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Susan Casey (2 posts)
Instead, something magical happened. The decrepit building, known as the Fred C. Baldwin Memorial Home, caught Xorin Balbes's eye one day as he surfed real estate listings on the Internet. Balbes, a noted designer, had previously restored other historic buildings to their former grandeur—and beyond. When Balbes looked at the Baldwin Home, he didn't think "teardown." He sensed its former loveliness, and even a hint of its gracious soul. "All I could see was possibility," Balbes says. "I saw what it was, and what it could be reborn as. I could visualize the entire transformation in my mind."
The result of Balbes's vision was unveiled last spring—a spiritual, educational, and health retreat that transforms the people who spend time there: Guests come away feeling deeply restored themselves. Looking at Balbes's before and after photos as we closed this issue made me think about the enduring power of transformation in our lives. "It's about honoring the past and the history that's there, but bringing in the present in a seamless way," Balbes says.
Transformation might mean something as simple as adding a fresh coat of eco-friendly lavender paint to your bedroom walls or adopting a new attitude. For eleven O staffers, it meant letting creative director Adam Glassman and his team bring out their inner best selves. "When someone feels transformed, I can instantly see it in their eyes," Glassman says. "They come alive." Helping Glassman with this lovely task was a deep bench of experts including hairstylist Ken Paves, eyelash specialist Soul Lee, and dermatologist David Colbert, MD.
"Transformation, to me, means working from the inside out," says Colbert, who cleared up staffers' skin problems, from lackluster complexions to rosacea. Colbert also embodies the power of transformation in another way entirely. Volunteering his medical services after Haiti's 2010 earthquake, he was overwhelmed by the number of amputations that had to be performed, especially on children. So he set out to make sure that anyone in Haiti who needed a prosthetic limb could get one. Raising money for prosthetics through his New York Dermatology Group Foundation, Colbert helped transform hundreds of lives.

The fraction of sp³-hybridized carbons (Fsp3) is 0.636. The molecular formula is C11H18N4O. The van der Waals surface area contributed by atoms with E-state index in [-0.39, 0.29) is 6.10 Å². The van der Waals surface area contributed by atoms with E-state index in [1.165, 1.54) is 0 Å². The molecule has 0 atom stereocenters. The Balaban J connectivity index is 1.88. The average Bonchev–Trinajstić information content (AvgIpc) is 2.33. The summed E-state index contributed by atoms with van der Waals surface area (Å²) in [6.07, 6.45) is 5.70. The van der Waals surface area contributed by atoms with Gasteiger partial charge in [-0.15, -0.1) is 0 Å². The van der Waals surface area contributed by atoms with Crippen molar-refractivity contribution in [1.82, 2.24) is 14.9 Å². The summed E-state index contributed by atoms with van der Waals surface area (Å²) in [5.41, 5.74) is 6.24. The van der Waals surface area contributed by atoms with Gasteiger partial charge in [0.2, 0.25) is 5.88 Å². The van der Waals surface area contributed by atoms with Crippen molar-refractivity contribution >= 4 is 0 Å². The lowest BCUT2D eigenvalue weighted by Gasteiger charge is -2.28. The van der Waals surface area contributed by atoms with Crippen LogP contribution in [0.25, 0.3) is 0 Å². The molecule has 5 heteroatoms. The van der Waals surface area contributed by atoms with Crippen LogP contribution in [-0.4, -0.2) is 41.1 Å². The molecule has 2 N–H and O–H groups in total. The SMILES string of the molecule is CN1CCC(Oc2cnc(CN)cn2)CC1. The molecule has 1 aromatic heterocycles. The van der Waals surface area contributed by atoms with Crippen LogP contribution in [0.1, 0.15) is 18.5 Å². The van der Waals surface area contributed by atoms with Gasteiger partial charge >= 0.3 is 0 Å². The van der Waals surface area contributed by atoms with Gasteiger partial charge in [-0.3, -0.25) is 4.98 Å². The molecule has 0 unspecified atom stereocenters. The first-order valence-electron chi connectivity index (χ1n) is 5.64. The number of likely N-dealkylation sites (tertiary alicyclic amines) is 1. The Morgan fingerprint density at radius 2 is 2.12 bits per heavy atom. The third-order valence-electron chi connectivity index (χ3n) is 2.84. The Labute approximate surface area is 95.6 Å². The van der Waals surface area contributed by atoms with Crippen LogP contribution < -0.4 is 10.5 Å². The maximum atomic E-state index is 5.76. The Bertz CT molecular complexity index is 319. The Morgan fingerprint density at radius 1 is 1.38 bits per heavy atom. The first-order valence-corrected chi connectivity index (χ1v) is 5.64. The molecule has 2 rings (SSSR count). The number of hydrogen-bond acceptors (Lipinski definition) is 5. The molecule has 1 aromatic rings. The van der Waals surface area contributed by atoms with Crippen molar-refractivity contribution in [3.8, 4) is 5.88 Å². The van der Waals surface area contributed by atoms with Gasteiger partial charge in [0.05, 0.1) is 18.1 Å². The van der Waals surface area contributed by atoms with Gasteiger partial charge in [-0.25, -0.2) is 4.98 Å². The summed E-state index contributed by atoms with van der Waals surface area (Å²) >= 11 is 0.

Large or small, transformation means renewal. Bringing forth the essence—and full potential—of someone (or something) is doing a great big favor to the world. Lights that shine brighter illuminate us all.
Her breakthrough: Brazilian Gabeira, 24, holds the current record for biggest wave ever ridden by a woman: a 45-footer at a notoriously sharky break called Dungeons off the coast of South Africa.
Her biggest hurdle: Handling the psychological and physical aftermath of wipeouts so violent they're like underwater explosions. "I've been doing a lot of physiotherapy and trying to find my rhythm again," Gabeira says, of wrestling with a chronic back injury.
Lesson she's learned: Be less anxious and more strategic. In the past, Gabeira says, "I wanted to be everywhere at all times. Now I realize that I just have to be ready for the biggest swells, as healthy and strong as possible for when the conditions are right."
What's next: Spending time at Jaws, a fearsome, wind-whipped, highly technical wave a half-mile off Maui's north shore that occasionally tops 70 feet.
Breakthrough advice: Don't be afraid of fear. "When you're scared and uncomfortable, you can allow yourself not to do anything but sit there and feel that sensation. And you will go past it. The fear kind of mellows out, and what you're left with is more confidence."
Meet 14 more people whose ideas wowed us this year.
How surfer Bethany Hamilton lives her best life
Deep-sea videographer Christine Shepard on swimming with sharks
A new wave of surfer philanthropists